JANUARY 30, 2019
‘Emergency Powers’ – Be Careful What You Wish For
1/30/2019 12:01:00 AM – Bob Barr
It’s a universal law of politics – every president considers the powers he inherits from his predecessor as the “floor,” not the “ceiling,” for powers he will exercise; considering these to be the minimum powers on which he will build his administration, rather than a limitation thereon. This should be a cautionary rule for Republicans now urging President Donald Trump to declare a “national emergency” in order to construct a border wall without congressionally-approved funding.
Following the government “shutdown” stalemate with House Democrats, wherein the President was not able to successfully negotiate funding for a border wall with Mexico, the Administration now is openly considering declaring a “national emergency” and making an end-run around the Congress. The primary vehicle for such a move would be the 1976 “National Emergencies Act.” While this broadly-worded Act arguably can be interpreted to permit such moves by the President, extreme caution, not abandon, should be the guide.
The problems with such a strategy are — or should be – immediately apparent. First, it is unclear if ongoing issues at the border meet legal thresholds for declaring a national emergency. More concerning, however, would be the problem of limiting the ultimate reach of such a declaration; insofar as the declaration itself potentially triggers myriad other powers having nothing to do with immigration. And, of course, there is the over-arching concern with the long-term policy implications of such a declaration.
A president certainly has the authority and responsibility to respond to immediate crises, such as a military attack; and the Constitution provides him robust power to do so. But those clamoring for Trump to use such authority to construct a border wall to limit illegal immigration, need to be reminded that any such powers still must be exercised withinthe parameters of the Constitution.
There are no footnotes in Article II of the Constitution declaring that “under such circumstances as a President determines” he may ignore limitations placed on the government elsewhere in the document. We are, as noted by Founding Father John Adams, “a nation of laws not of men”; not a “nation of laws except in an emergency.”
Recent history offers us an example of problems that arise when a president takes matters into his own hands and circumvents the law, because he decides it does not provide him the power he considers necessary to meet an “emergency.”
In the aftermath of the 9-11 attacks (which constituted a bona fide emergency), President George W. Bush ignored express statutory limitations on the powers granted under the Foreign Intelligence Surveillance Act (FISA) and directed that government agencies and telecommunications companies regulated by the government, surreptitiously collect electronic communications of millions of individuals without warrants required under that Act. (Interestingly, this set the stage for the Obama Administration to engage in highly questionable, if not unlawful, use of FISA when it proceeded to gather information on candidate and then President-elect Trump in 2016.)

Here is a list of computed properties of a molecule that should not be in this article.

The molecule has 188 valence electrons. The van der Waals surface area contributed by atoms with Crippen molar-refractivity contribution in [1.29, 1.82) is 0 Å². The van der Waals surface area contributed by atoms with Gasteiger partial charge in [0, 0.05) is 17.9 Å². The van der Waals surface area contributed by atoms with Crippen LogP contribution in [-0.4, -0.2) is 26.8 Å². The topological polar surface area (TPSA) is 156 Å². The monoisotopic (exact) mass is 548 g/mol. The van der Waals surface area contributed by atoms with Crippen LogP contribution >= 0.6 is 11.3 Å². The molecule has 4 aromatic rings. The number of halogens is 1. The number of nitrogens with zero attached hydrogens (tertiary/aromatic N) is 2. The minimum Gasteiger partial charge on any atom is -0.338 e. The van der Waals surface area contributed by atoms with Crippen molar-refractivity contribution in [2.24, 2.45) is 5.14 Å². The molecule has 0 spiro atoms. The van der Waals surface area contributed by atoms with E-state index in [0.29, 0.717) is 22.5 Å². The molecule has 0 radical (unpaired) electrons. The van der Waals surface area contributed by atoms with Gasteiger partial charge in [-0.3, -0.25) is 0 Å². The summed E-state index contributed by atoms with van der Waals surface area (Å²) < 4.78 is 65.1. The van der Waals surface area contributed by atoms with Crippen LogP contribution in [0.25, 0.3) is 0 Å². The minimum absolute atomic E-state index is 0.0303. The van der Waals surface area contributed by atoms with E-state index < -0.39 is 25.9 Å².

Few would argue, even among Democrats, that America’s border security status quois working well. The decades-long failure by multiple congresses to address the serious deficiencies in our immigration laws and system is an egregious dereliction of duty worthy of its own discussion. Still, evidence suggesting this problem has in the last few months reached “national emergency” levels, is far from incontrovertible; and is in fact highly debatable.
Republicans like Sen. Lindsey Graham, who have been around long enough to recognize the dangers created by such precedents as declaring a “national immigration emergency,” should be counseling the President to avoid travelling that road, rather than encouraging him down it.
While thinking beyond the issue of the day (right now, immigration) may be a difficult exercise for a Congress long-mired in partisan bickering, Republicans in both house of the Congress should break with tradition and do so.
In our closed, two-party political system, it is guaranteed that sooner or later, a Democrat will be elected president. Cannot the GOP envision how a Democrat president would use the precedent of Trump assuming emergency powers to meet the threat of illegal immigration? Is not the handwriting on the wall that the “other” Party would use just such a precedent to declare that gun violence or climate change has reached emergency proportions, and therefore must and can only be dealt with by exercising “emergency powers?”
Sure, Democrats almost certainly would counsel a president of their party to declare a “gun violence” or “climate change” emergency in America, regardless of what Trump does regarding the immigration problem. But why make it easy for them to do so by establishing a precedent now?